Children in the foster care system are exposed early in life to adverse experiences by living within dysfunctional families and specific facts have not changed. What has changed is the recognition of the need for the healthcare system to change its care for these vulnerable children to prevent the adverse effects that traumatic stress imposes on their physical and emotional development and well-being.
The pediatrician may be one of the only sources of advocacy, support, stability, and advice for the child in foster care. In that role, he or she must understand the needs and experiences of a foster child compared with other patients in the practice so that the unmet needs of this vulnerable population can be addressed.
I was reading the causes of mortality and morbidity in children and noticed that beyond age 2 years, many of the most likely serious harms to children, especially death, are considered “accidents.” I began wondering about all those situations that we so readily call “accidents.”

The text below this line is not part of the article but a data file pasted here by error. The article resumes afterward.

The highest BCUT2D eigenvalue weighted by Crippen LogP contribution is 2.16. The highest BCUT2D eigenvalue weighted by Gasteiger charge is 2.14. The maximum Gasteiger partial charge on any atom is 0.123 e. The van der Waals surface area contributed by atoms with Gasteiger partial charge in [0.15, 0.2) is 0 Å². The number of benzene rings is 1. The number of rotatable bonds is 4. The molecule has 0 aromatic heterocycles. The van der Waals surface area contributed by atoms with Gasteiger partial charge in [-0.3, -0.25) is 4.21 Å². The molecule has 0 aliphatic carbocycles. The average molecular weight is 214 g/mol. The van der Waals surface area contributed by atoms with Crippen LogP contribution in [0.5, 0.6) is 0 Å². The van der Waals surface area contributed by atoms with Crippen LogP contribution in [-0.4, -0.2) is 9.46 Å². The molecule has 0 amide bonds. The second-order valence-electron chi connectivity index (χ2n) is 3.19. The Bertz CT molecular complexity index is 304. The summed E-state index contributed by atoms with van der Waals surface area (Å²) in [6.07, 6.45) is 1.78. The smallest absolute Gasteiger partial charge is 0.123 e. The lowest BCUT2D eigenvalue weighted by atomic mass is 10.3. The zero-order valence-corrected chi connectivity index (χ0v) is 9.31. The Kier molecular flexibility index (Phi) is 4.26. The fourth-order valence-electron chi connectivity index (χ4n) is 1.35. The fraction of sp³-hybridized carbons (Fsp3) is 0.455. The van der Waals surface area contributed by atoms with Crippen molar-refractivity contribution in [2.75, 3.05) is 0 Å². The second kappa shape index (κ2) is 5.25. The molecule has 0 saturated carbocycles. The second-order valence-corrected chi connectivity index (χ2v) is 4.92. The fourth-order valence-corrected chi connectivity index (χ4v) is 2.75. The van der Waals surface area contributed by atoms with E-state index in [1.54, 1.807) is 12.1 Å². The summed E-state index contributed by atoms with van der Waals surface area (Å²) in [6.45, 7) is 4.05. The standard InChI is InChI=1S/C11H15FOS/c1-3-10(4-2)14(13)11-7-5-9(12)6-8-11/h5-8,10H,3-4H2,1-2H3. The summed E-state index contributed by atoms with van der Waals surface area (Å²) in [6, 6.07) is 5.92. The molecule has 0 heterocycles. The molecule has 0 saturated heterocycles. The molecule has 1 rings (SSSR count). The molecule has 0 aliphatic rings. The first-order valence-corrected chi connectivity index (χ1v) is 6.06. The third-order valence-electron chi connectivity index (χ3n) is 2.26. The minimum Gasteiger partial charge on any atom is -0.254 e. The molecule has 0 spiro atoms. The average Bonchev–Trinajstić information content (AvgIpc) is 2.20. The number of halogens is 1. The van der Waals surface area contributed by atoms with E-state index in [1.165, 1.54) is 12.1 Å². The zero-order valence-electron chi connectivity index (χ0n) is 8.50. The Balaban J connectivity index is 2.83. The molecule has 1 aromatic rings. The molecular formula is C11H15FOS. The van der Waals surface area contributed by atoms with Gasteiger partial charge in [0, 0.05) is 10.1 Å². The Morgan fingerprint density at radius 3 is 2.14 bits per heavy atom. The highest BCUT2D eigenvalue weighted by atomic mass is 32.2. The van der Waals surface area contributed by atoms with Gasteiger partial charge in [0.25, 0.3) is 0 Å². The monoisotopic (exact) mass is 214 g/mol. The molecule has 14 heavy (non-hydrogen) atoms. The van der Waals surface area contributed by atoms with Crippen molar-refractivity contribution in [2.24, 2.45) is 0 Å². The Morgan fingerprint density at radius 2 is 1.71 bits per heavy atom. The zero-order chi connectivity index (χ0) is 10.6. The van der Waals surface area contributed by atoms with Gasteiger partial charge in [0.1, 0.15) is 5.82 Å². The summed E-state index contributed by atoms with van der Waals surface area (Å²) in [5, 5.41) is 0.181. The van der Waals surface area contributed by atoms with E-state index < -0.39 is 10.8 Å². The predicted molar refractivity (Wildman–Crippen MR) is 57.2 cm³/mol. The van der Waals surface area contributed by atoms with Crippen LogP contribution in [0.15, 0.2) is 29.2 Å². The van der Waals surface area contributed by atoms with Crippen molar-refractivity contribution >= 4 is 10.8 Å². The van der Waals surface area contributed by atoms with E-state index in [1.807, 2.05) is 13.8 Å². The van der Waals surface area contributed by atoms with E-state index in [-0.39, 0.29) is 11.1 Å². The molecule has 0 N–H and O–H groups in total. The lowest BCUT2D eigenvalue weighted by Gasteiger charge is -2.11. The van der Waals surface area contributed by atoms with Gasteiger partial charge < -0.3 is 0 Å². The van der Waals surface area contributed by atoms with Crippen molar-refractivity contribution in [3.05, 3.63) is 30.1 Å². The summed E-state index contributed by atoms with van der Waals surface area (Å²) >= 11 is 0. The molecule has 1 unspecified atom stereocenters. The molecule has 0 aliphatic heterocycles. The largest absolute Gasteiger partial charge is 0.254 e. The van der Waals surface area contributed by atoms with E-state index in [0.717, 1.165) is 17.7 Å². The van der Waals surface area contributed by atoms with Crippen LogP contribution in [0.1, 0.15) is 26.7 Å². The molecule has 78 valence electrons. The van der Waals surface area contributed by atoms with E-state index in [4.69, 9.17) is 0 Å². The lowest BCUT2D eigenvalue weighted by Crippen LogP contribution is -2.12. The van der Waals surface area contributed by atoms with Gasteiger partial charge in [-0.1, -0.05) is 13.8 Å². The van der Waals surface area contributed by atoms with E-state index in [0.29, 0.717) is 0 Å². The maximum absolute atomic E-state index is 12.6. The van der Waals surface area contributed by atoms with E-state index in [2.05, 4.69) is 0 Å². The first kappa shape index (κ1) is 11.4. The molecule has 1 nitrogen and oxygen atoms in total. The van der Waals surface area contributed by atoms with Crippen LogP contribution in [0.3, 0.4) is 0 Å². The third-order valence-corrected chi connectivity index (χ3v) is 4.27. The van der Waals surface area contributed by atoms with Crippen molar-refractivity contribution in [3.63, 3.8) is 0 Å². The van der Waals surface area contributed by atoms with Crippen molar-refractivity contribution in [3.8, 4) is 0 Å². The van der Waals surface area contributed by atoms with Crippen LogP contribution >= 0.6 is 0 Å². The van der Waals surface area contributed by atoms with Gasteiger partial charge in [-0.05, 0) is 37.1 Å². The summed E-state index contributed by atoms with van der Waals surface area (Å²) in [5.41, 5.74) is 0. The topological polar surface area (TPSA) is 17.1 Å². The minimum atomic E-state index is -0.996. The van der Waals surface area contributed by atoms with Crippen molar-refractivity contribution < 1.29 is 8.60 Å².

Ensuring correct alignment between the syringe and the cap during silicone oil injection can prevent complications during vitrectomy, said Jay M. Stewart, MD, (San Francisco) presenting during the Retina Subspecialty Day of the 2015 American Academy of Ophthalmology meeting.
Changes in Diagnostic and Statistical Manual of Mental Disorders, Fifth Edition (DSM-5) relating to trauma and stressor-related disorders have important implications for optimizing care of pediatric patients.
There’s no shortage of worldwide traumatic events impacting children. Most recently, a natural disaster in Nepal and protests-gone-violent in Baltimore took center stage. As traumatic as they are, disasters such as these tend not to be as mentally and physically damaging and prevalent as the chronic stressors many of America’s children experience.